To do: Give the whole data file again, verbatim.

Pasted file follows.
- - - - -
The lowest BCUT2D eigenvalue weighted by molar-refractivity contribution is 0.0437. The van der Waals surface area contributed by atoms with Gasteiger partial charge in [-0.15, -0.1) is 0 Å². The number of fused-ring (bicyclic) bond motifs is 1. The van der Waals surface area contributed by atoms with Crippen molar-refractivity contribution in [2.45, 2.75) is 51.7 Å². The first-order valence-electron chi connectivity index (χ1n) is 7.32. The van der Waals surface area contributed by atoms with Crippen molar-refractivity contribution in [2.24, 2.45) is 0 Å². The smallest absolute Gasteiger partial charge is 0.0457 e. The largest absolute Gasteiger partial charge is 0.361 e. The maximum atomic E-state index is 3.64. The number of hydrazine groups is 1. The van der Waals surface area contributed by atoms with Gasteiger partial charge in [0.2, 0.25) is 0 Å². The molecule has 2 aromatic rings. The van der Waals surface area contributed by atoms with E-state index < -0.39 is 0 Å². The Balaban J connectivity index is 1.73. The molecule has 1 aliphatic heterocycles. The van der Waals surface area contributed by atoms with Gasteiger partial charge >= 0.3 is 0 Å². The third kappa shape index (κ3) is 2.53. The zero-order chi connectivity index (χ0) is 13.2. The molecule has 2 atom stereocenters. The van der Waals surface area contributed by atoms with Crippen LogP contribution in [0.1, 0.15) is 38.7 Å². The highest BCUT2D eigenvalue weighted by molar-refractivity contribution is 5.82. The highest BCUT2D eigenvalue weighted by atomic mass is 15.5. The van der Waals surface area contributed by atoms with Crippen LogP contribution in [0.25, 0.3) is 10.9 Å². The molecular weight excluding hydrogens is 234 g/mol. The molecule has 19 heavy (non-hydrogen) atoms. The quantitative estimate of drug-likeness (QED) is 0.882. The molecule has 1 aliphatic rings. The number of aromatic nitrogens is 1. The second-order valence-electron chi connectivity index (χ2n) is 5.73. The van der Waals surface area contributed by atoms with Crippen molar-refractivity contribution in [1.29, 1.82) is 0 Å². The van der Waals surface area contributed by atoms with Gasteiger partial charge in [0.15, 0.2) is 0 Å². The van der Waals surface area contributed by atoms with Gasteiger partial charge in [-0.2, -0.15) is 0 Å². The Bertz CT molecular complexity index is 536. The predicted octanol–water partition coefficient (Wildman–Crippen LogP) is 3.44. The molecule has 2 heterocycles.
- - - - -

The lowest BCUT2D eigenvalue weighted by molar-refractivity contribution is 0.0437. The van der Waals surface area contributed by atoms with Gasteiger partial charge in [-0.15, -0.1) is 0 Å². The number of fused-ring (bicyclic) bond motifs is 1. The van der Waals surface area contributed by atoms with Crippen molar-refractivity contribution in [2.45, 2.75) is 51.7 Å². The first-order valence-electron chi connectivity index (χ1n) is 7.32. The van der Waals surface area contributed by atoms with Crippen molar-refractivity contribution in [2.24, 2.45) is 0 Å². The smallest absolute Gasteiger partial charge is 0.0457 e. The largest absolute Gasteiger partial charge is 0.361 e. The maximum atomic E-state index is 3.64. The number of hydrazine groups is 1. The van der Waals surface area contributed by atoms with Gasteiger partial charge in [0.2, 0.25) is 0 Å². The molecule has 2 aromatic rings. The van der Waals surface area contributed by atoms with E-state index < -0.39 is 0 Å². The Balaban J connectivity index is 1.73. The molecule has 1 aliphatic heterocycles. The van der Waals surface area contributed by atoms with Gasteiger partial charge >= 0.3 is 0 Å². The third kappa shape index (κ3) is 2.53. The zero-order chi connectivity index (χ0) is 13.2. The molecule has 2 atom stereocenters. The van der Waals surface area contributed by atoms with Crippen LogP contribution in [0.1, 0.15) is 38.7 Å². The highest BCUT2D eigenvalue weighted by molar-refractivity contribution is 5.82. The highest BCUT2D eigenvalue weighted by atomic mass is 15.5. The van der Waals surface area contributed by atoms with Crippen LogP contribution in [0.25, 0.3) is 10.9 Å². The molecular weight excluding hydrogens is 234 g/mol. The molecule has 19 heavy (non-hydrogen) atoms. The quantitative estimate of drug-likeness (QED) is 0.882. The molecule has 1 aliphatic rings. The number of aromatic nitrogens is 1. The second-order valence-electron chi connectivity index (χ2n) is 5.73. The van der Waals surface area contributed by atoms with Crippen molar-refractivity contribution in [1.29, 1.82) is 0 Å². The van der Waals surface area contributed by atoms with Gasteiger partial charge in [0.15, 0.2) is 0 Å². The van der Waals surface area contributed by atoms with Gasteiger partial charge in [-0.2, -0.15) is 0 Å². The Bertz CT molecular complexity index is 536. The predicted octanol–water partition coefficient (Wildman–Crippen LogP) is 3.44. The molecule has 2 heterocycles.